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Old Jan 7, 2010, 4:48 PM   #11
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mike_1, thank you for your reply, yes, in order to read the exif data you need a program which will let you right-click on the pic, then open up the program. I used Opanda with IE7 and it worked fine, just not with GC

TCav It sounds like you were using something like Opanda's IExif to see the photo info. I know that IExif only works with IE and FireFox. Maybe that's your problem.

You are exactly right!

Hards80 i have been using google chrome for a few months. i like the clean, non-encroaching ui and the speed.

the Exif Reader plugin works pretty well actually.

I felt the same about GC, but I found the add-on exif reader just doesn't give enough information.gjtoth FWIW, Opera has it built-in.

Thanks Gary, I may have to look at that one later, I hadn't heard of it until I started this thread.

Ordo I've tried both and keep IE7. Speed is almost the same, and that little loupe in the bottom right is a blessing.

I actually found GC to be more trouble free and faster, at least on my machine...

JimC Where to start? You are, as usual, a veritable encyclopedia of knowledge when it comes to computers. In the end, I downloaded Firefox, and it is way better than IE7. I then downloaded Photo ME, and it beats Opanda IExif, IMO. One more tiny problem you may have an answer to. When using Firefox, Steve's doesn't remember my login info, so I have to log in each time I come here. It could be Firefox, I don't know. Any suggestions there? Thanks for all the help thus far to everyone!

Robert
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Old Jan 7, 2010, 5:15 PM   #12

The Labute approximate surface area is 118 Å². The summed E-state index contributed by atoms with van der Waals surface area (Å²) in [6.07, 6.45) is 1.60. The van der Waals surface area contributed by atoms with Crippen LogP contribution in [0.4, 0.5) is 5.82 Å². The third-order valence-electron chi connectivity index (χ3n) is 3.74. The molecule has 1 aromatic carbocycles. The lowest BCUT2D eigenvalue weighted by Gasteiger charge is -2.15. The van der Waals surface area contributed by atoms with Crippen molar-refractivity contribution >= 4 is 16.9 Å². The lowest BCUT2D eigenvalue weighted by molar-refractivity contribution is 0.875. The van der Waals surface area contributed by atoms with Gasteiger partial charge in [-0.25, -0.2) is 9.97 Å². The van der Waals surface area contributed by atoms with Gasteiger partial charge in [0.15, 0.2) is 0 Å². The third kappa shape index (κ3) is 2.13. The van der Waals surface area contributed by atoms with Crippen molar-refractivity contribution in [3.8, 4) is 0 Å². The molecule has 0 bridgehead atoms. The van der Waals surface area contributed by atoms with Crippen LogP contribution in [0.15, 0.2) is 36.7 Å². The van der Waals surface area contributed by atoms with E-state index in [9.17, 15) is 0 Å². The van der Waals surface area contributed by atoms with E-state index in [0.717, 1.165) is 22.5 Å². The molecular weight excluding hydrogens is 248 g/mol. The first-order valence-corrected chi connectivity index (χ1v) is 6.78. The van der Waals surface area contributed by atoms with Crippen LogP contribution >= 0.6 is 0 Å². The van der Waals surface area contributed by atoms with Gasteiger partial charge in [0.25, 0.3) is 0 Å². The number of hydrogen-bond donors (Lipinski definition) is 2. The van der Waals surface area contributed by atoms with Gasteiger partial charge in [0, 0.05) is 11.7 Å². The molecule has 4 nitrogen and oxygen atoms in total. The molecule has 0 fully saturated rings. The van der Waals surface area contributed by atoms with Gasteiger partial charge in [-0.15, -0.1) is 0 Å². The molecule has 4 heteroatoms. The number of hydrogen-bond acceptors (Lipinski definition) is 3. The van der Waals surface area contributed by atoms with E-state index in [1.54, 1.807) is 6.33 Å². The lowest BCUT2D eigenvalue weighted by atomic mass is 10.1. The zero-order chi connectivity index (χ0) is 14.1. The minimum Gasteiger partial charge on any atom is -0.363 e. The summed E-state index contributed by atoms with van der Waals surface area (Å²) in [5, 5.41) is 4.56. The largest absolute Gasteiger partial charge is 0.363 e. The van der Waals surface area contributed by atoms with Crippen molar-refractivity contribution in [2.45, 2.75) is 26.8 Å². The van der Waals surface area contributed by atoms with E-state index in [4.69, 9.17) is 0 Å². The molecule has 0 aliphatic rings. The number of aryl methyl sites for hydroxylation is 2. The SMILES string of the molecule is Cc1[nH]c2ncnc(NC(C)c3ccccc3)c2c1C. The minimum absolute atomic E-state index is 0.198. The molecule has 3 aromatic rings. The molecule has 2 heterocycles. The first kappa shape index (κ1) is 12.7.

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It should remember it. When you log in, you'll see a "Remember Me" check box where you type your member name and password. If you click on that box to check it, you shouldn't have to log in again if using the same PC.
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Old Jan 7, 2010, 5:37 PM   #13
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It should remember it. When you log in, you'll see a "Remember Me" check box where you type your member name and password. If you click on that box to check it, you shouldn't have to log in again if using the same PC.
Once again, you are right. I DID have that box checked, but what I didn't do was UN check the box in privacy settings to allow the computer to retain the passwords, and not delete them when I closed the browser(if that makes any sense). All seems to be well now..

Again, thanks for your invaluable assistance!

Robert
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Old Jan 7, 2010, 5:57 PM   #14
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Gotcha. LOL